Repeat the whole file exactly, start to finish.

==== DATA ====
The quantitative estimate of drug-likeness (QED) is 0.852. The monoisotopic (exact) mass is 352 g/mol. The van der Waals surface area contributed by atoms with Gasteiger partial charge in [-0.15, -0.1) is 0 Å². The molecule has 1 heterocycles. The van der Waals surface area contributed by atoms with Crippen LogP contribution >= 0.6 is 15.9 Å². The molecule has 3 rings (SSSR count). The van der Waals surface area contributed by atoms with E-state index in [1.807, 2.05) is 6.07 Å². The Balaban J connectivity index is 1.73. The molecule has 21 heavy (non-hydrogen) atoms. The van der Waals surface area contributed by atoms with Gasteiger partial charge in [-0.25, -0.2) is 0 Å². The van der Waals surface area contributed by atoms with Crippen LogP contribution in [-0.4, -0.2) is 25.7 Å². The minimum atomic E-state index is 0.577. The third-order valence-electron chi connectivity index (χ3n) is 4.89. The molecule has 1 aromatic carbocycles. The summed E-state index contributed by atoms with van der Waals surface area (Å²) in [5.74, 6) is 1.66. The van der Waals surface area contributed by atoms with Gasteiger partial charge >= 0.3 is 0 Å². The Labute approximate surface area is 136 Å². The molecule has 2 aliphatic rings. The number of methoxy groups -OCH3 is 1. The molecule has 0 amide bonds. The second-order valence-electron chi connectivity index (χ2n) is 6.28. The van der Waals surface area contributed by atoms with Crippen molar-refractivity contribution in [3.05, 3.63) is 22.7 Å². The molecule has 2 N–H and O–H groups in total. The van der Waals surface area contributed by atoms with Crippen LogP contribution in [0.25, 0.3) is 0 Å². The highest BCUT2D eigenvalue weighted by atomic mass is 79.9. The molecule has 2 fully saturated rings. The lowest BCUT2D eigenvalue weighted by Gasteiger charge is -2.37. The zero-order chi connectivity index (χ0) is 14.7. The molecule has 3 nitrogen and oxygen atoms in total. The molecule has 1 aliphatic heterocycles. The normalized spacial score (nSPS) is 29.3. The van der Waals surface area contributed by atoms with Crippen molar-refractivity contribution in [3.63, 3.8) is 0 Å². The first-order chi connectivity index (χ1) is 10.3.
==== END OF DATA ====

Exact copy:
The quantitative estimate of drug-likeness (QED) is 0.852. The monoisotopic (exact) mass is 352 g/mol. The van der Waals surface area contributed by atoms with Gasteiger partial charge in [-0.15, -0.1) is 0 Å². The molecule has 1 heterocycles. The van der Waals surface area contributed by atoms with Crippen LogP contribution >= 0.6 is 15.9 Å². The molecule has 3 rings (SSSR count). The van der Waals surface area contributed by atoms with E-state index in [1.807, 2.05) is 6.07 Å². The Balaban J connectivity index is 1.73. The molecule has 21 heavy (non-hydrogen) atoms. The van der Waals surface area contributed by atoms with Gasteiger partial charge in [-0.25, -0.2) is 0 Å². The van der Waals surface area contributed by atoms with Crippen LogP contribution in [-0.4, -0.2) is 25.7 Å². The minimum atomic E-state index is 0.577. The third-order valence-electron chi connectivity index (χ3n) is 4.89. The molecule has 1 aromatic carbocycles. The summed E-state index contributed by atoms with van der Waals surface area (Å²) in [5.74, 6) is 1.66. The van der Waals surface area contributed by atoms with Gasteiger partial charge >= 0.3 is 0 Å². The Labute approximate surface area is 136 Å². The molecule has 2 aliphatic rings. The number of methoxy groups -OCH3 is 1. The molecule has 0 amide bonds. The second-order valence-electron chi connectivity index (χ2n) is 6.28. The van der Waals surface area contributed by atoms with Crippen molar-refractivity contribution in [3.05, 3.63) is 22.7 Å². The molecule has 2 N–H and O–H groups in total. The van der Waals surface area contributed by atoms with Crippen LogP contribution in [0.25, 0.3) is 0 Å². The highest BCUT2D eigenvalue weighted by atomic mass is 79.9. The molecule has 2 fully saturated rings. The lowest BCUT2D eigenvalue weighted by Gasteiger charge is -2.37. The zero-order chi connectivity index (χ0) is 14.7. The molecule has 3 nitrogen and oxygen atoms in total. The molecule has 1 aliphatic heterocycles. The normalized spacial score (nSPS) is 29.3. The van der Waals surface area contributed by atoms with Crippen molar-refractivity contribution in [3.63, 3.8) is 0 Å². The first-order chi connectivity index (χ1) is 10.3.